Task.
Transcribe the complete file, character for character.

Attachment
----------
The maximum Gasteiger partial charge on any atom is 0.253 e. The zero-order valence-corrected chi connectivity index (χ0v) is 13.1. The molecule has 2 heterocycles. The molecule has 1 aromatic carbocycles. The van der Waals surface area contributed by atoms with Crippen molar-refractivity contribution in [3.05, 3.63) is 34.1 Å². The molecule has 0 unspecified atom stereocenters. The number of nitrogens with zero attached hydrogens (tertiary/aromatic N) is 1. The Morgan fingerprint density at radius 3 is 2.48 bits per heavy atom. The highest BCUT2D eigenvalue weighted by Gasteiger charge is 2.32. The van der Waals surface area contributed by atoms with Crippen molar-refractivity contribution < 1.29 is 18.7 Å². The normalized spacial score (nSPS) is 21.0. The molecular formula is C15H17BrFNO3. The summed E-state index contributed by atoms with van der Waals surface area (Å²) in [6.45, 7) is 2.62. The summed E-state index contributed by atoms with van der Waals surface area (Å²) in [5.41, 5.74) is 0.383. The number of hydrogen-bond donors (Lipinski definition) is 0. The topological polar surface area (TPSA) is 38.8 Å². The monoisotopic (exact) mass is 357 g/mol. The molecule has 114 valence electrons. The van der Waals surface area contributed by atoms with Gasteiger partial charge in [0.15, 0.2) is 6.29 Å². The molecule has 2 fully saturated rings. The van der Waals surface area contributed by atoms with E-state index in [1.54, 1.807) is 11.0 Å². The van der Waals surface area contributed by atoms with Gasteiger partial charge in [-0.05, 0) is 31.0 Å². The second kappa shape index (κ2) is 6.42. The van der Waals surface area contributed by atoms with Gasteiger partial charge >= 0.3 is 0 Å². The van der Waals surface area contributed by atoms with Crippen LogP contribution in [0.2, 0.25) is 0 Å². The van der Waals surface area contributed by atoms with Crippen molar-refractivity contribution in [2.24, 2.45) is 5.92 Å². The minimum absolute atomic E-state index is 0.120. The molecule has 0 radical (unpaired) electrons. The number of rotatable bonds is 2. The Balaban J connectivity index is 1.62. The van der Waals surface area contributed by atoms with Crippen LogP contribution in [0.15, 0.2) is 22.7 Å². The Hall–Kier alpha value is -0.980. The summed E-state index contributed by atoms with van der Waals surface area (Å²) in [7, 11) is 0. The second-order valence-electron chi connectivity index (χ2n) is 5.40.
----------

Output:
The maximum Gasteiger partial charge on any atom is 0.253 e. The zero-order valence-corrected chi connectivity index (χ0v) is 13.1. The molecule has 2 heterocycles. The molecule has 1 aromatic carbocycles. The van der Waals surface area contributed by atoms with Crippen molar-refractivity contribution in [3.05, 3.63) is 34.1 Å². The molecule has 0 unspecified atom stereocenters. The number of nitrogens with zero attached hydrogens (tertiary/aromatic N) is 1. The Morgan fingerprint density at radius 3 is 2.48 bits per heavy atom. The highest BCUT2D eigenvalue weighted by Gasteiger charge is 2.32. The van der Waals surface area contributed by atoms with Crippen molar-refractivity contribution < 1.29 is 18.7 Å². The normalized spacial score (nSPS) is 21.0. The molecular formula is C15H17BrFNO3. The summed E-state index contributed by atoms with van der Waals surface area (Å²) in [6.45, 7) is 2.62. The summed E-state index contributed by atoms with van der Waals surface area (Å²) in [5.41, 5.74) is 0.383. The number of hydrogen-bond donors (Lipinski definition) is 0. The topological polar surface area (TPSA) is 38.8 Å². The monoisotopic (exact) mass is 357 g/mol. The molecule has 114 valence electrons. The van der Waals surface area contributed by atoms with Gasteiger partial charge in [0.15, 0.2) is 6.29 Å². The molecule has 2 fully saturated rings. The van der Waals surface area contributed by atoms with E-state index in [1.54, 1.807) is 11.0 Å². The van der Waals surface area contributed by atoms with Gasteiger partial charge in [-0.05, 0) is 31.0 Å². The second kappa shape index (κ2) is 6.42. The van der Waals surface area contributed by atoms with Gasteiger partial charge >= 0.3 is 0 Å². The van der Waals surface area contributed by atoms with Crippen LogP contribution in [0.2, 0.25) is 0 Å². The van der Waals surface area contributed by atoms with Crippen molar-refractivity contribution in [2.24, 2.45) is 5.92 Å². The minimum absolute atomic E-state index is 0.120. The molecule has 0 radical (unpaired) electrons. The number of rotatable bonds is 2. The Balaban J connectivity index is 1.62. The van der Waals surface area contributed by atoms with Crippen LogP contribution in [0.15, 0.2) is 22.7 Å². The Hall–Kier alpha value is -0.980. The summed E-state index contributed by atoms with van der Waals surface area (Å²) in [7, 11) is 0. The second-order valence-electron chi connectivity index (χ2n) is 5.40.